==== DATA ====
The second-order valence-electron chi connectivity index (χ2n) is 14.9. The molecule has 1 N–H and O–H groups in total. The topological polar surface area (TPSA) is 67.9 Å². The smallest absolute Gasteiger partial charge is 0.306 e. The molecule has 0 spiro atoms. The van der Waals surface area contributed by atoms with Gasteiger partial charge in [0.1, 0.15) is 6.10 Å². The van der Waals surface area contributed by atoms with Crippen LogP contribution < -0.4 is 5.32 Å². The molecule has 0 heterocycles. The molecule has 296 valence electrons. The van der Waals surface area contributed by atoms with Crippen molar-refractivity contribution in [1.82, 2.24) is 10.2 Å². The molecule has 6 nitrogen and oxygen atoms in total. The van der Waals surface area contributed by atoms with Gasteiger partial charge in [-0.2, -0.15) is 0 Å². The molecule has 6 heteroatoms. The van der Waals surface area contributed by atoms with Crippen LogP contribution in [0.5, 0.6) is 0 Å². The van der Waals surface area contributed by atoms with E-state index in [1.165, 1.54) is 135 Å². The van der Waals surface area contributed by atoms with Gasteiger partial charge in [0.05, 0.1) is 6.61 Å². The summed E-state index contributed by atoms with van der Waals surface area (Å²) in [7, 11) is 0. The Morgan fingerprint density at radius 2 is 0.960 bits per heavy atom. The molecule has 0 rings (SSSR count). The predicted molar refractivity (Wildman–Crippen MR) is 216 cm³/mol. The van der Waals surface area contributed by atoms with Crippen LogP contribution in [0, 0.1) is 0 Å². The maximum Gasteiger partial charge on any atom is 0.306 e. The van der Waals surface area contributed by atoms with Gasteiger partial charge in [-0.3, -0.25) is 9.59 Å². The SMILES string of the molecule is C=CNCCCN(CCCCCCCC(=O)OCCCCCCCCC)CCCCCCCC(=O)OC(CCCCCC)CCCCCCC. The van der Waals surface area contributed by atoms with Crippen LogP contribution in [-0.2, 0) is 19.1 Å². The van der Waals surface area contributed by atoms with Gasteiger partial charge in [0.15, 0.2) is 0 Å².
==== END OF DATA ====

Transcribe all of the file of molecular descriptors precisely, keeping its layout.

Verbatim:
The second-order valence-electron chi connectivity index (χ2n) is 14.9. The molecule has 1 N–H and O–H groups in total. The topological polar surface area (TPSA) is 67.9 Å². The smallest absolute Gasteiger partial charge is 0.306 e. The molecule has 0 spiro atoms. The van der Waals surface area contributed by atoms with Gasteiger partial charge in [0.1, 0.15) is 6.10 Å². The van der Waals surface area contributed by atoms with Crippen LogP contribution < -0.4 is 5.32 Å². The molecule has 0 heterocycles. The molecule has 296 valence electrons. The van der Waals surface area contributed by atoms with Crippen molar-refractivity contribution in [1.82, 2.24) is 10.2 Å². The molecule has 6 nitrogen and oxygen atoms in total. The van der Waals surface area contributed by atoms with Gasteiger partial charge in [-0.2, -0.15) is 0 Å². The molecule has 6 heteroatoms. The van der Waals surface area contributed by atoms with Crippen LogP contribution in [0.5, 0.6) is 0 Å². The van der Waals surface area contributed by atoms with E-state index in [1.165, 1.54) is 135 Å². The van der Waals surface area contributed by atoms with Gasteiger partial charge in [0.05, 0.1) is 6.61 Å². The summed E-state index contributed by atoms with van der Waals surface area (Å²) in [7, 11) is 0. The Morgan fingerprint density at radius 2 is 0.960 bits per heavy atom. The molecule has 0 rings (SSSR count). The predicted molar refractivity (Wildman–Crippen MR) is 216 cm³/mol. The van der Waals surface area contributed by atoms with Crippen LogP contribution in [0, 0.1) is 0 Å². The maximum Gasteiger partial charge on any atom is 0.306 e. The van der Waals surface area contributed by atoms with Gasteiger partial charge in [-0.3, -0.25) is 9.59 Å². The SMILES string of the molecule is C=CNCCCN(CCCCCCCC(=O)OCCCCCCCCC)CCCCCCCC(=O)OC(CCCCCC)CCCCCCC. The van der Waals surface area contributed by atoms with Crippen LogP contribution in [-0.2, 0) is 19.1 Å². The van der Waals surface area contributed by atoms with Gasteiger partial charge in [0.15, 0.2) is 0 Å².